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A Tribute to Hairy

Story ID:691
Written by:Suzana Margaret Megles (bio, contact, other stories)
Story type:Diary/Journal Entry
Location:Lakewood USA
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I met Hairy, a large red "lumbering" Chow 15 years ago when his owner Allen moved into a building storefront with 3 apartments almost catti corner to where I lived with my companion animals.

Allen had initially told me that he saved Hairy from becoming a "meal" in a Chinese restaurant in Florida where dog meat was listed on the menu. While dogs are eaten in some Asian countries - he admitted later to me that this
restaurant didn't serve dog meat. Rather he
traded services with the Chinese restaurant owner in exchange for this chow puppy who he appropriately named Hairy because of all the red hair that covered his small body.

Together they came back to Greater Cleveland -- Allen's hometown and into my life. I always enjoyed Allen's way of naming animals. When a black chow was added to the family, he named her Ebony. When a beautiful black kitten came along in April, he named her April. Another sweet
rambuctious puppy found his way into Allen's yard and he was simply dubbed "Boy." Samantha, a beautiful white cat seemed to be the only one
whose name had no relationship to her specifically.

Hairy died on June 25, 2006 at the amazing age of almost 16 and on my "watch." Large dogs rarely live to this age, and later I found out that Hairy's days were numbered because he had cancer. Sadly, Allen had not clued me in on Hairy's serious conditon.

Allen asked me to watch both Hairy and Boy and
brought them to my yard. He said he was going on a boat and would be back in 3 or 4 hours.
So Allen left for his boat trip and believing that both dogs would be fine and safe in my yard, I went inside to visit with my friend Sorin.

Checking on my two "guests" a couple of hours later, I was horrified to find the car gate swung wide open and no Hairy and Boy! Boy
probably pushed the closer bar away easily with his large body weight.

Sorin and I immediately went out to find them, and I was much relieved when Sorin shouted to me that they were in their own yard! We returned Boy to my yard but Hairy did not want to come. Poor Hairy - he was panting and his purple tongue was hanging out. And even though Allen's yard was not far --his old body showed the effects of trying to keep up with Boy's much younger one. I also noticed that this exertion had even caused him to wobble about unevenly.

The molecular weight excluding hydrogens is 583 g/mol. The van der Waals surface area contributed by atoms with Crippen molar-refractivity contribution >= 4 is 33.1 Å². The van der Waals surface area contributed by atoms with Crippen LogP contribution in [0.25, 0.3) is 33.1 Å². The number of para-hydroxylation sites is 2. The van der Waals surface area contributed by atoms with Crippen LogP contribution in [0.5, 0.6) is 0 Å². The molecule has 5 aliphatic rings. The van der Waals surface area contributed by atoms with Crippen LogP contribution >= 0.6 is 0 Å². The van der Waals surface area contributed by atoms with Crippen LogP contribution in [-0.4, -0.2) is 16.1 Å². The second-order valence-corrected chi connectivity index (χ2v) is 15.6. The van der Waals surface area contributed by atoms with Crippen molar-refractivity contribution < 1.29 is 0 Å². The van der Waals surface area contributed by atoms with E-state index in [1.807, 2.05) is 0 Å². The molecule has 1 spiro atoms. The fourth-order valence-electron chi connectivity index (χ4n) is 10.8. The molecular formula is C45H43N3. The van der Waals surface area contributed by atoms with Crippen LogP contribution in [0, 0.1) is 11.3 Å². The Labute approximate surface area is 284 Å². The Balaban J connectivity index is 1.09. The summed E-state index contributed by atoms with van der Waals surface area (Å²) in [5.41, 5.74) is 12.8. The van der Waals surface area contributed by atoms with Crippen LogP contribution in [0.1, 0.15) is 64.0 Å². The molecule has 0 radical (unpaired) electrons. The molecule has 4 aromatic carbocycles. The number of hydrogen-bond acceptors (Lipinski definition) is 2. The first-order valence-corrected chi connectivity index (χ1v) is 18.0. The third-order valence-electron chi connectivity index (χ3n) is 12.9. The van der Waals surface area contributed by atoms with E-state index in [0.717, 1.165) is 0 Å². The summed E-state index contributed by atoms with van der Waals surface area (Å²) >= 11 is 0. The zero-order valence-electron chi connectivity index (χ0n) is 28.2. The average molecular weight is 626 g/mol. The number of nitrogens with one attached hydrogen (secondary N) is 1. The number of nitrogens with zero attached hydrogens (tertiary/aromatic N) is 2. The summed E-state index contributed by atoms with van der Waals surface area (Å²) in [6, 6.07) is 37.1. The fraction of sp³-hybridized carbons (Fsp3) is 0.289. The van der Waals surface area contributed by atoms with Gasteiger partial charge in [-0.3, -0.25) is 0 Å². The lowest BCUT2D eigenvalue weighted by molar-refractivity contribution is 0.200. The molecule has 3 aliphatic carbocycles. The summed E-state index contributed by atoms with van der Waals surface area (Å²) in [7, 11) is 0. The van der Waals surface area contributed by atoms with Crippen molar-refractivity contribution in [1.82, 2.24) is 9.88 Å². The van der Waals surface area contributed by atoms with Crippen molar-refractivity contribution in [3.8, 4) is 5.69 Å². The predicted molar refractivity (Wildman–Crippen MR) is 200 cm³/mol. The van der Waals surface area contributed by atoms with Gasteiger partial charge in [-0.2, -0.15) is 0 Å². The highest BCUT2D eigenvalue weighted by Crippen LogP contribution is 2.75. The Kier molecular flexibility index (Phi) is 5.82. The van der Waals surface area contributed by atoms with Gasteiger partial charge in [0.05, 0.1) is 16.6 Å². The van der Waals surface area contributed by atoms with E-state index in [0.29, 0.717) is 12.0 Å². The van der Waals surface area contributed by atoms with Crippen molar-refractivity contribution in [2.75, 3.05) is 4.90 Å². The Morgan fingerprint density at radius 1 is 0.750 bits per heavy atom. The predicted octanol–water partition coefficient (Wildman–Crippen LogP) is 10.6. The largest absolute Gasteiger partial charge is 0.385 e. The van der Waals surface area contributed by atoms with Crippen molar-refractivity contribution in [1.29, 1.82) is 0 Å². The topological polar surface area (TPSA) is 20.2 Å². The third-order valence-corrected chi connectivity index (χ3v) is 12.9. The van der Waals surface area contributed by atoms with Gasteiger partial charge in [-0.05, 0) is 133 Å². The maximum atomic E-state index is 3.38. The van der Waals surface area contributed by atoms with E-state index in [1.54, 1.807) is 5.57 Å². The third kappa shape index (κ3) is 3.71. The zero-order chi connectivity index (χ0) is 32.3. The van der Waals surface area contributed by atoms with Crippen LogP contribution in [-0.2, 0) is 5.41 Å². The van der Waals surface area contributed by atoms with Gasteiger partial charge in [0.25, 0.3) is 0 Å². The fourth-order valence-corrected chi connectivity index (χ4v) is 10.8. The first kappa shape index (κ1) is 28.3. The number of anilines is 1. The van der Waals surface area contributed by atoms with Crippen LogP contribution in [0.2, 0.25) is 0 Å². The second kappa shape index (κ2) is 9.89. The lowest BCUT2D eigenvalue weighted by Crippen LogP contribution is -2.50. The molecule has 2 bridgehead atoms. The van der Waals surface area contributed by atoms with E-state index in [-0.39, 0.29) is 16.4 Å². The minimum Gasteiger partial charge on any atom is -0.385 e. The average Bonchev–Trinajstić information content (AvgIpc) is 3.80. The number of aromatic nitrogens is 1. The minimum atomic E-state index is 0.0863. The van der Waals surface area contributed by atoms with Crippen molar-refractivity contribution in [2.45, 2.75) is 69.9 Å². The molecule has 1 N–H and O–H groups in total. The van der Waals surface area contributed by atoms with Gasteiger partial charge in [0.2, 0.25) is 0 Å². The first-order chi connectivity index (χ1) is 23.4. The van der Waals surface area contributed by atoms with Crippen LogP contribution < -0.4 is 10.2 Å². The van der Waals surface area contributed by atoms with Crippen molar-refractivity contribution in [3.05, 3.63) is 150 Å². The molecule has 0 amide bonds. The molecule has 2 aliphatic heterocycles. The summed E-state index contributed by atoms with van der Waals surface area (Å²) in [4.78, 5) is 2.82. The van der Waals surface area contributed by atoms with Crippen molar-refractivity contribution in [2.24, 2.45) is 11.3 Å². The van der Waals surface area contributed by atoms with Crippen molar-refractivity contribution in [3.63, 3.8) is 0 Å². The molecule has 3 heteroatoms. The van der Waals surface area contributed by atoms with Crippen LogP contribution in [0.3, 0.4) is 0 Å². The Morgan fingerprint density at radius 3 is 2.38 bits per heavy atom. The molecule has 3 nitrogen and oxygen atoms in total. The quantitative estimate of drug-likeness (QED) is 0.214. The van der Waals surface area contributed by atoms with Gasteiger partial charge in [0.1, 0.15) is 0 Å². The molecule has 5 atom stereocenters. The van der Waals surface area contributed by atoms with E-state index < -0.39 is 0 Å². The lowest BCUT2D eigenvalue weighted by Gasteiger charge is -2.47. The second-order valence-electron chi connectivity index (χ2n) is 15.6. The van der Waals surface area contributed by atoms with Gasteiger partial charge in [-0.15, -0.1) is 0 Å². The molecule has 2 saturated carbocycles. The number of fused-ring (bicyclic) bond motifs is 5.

I asked Sorin to get Hairy some water and I told
him that I would stay in the yard with him for
awhile while I tried to make contact with Allen.
After drinking some water, Hairy laid down in the grass. I thought Allen would be back soon, so I stayed with Hairy who didn't want to move. Obviously, he loved Allen very much and this was the closest he could be to him at this time. And, of course, he was in a weakened condition from a cancerous prostate which I was completely unaware of.

After awhile, Hairy got up, and noticing the hallway door opened, walked in and climbed the 2 flights to Allen's apartment which was locked. I waited for him to come back down. I marveled how in his weakened condition that he had scaled those steps - not only once but again later on.

I had called Allen re the problem and he called Judy, a friend to try to help me coax him again into my yard. No soap. I noticed that Allen's car was opened - should I try to get him in? He said yes. When I mentioned Allen's name, he came
to the opened car door and I struggled to get him up on the back seat. Then I went home to get him a "treat" and was surprised that he enjoyed the veggie burger which I had microwaved for him. I didn't know it then but it would be his last meal on this earth. I left him to rejoin Sorin.

Before Allen returned home very late-- the life of his faithful companion left his tired and diseased body. He would die alone in that cramped car. I wish that I had just stayed with him in the open freshness of the yard on the softness of the green grass and under the canopy of a large spreading oak tree.

Peace Hairy. I think you were a wonderful
companion to Allen for all those years and I enjoyed bringing you a milk bone almost daily. I will miss you, but I believe we will all meet again in the end time and the restoration of the world. That is my hope.